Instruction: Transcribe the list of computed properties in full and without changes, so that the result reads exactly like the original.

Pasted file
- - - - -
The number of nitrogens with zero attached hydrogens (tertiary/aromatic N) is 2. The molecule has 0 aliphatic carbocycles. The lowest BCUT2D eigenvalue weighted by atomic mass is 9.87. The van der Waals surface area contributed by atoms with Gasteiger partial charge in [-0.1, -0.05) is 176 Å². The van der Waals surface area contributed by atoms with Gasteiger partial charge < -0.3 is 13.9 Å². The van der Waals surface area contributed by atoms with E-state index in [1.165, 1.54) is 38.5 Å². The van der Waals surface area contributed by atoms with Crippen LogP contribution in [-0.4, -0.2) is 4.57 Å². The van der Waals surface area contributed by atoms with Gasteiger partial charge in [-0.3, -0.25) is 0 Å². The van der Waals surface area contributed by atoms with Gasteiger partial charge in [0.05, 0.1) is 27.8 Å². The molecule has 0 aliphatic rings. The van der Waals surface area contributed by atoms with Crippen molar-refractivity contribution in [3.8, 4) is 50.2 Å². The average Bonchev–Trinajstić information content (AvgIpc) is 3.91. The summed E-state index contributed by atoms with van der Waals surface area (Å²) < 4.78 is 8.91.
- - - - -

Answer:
The number of nitrogens with zero attached hydrogens (tertiary/aromatic N) is 2. The molecule has 0 aliphatic carbocycles. The lowest BCUT2D eigenvalue weighted by atomic mass is 9.87. The van der Waals surface area contributed by atoms with Gasteiger partial charge in [-0.1, -0.05) is 176 Å². The van der Waals surface area contributed by atoms with Gasteiger partial charge < -0.3 is 13.9 Å². The van der Waals surface area contributed by atoms with E-state index in [1.165, 1.54) is 38.5 Å². The van der Waals surface area contributed by atoms with Crippen LogP contribution in [-0.4, -0.2) is 4.57 Å². The van der Waals surface area contributed by atoms with Gasteiger partial charge in [-0.3, -0.25) is 0 Å². The van der Waals surface area contributed by atoms with Gasteiger partial charge in [0.05, 0.1) is 27.8 Å². The molecule has 0 aliphatic rings. The van der Waals surface area contributed by atoms with Crippen molar-refractivity contribution in [3.8, 4) is 50.2 Å². The average Bonchev–Trinajstić information content (AvgIpc) is 3.91. The summed E-state index contributed by atoms with van der Waals surface area (Å²) < 4.78 is 8.91.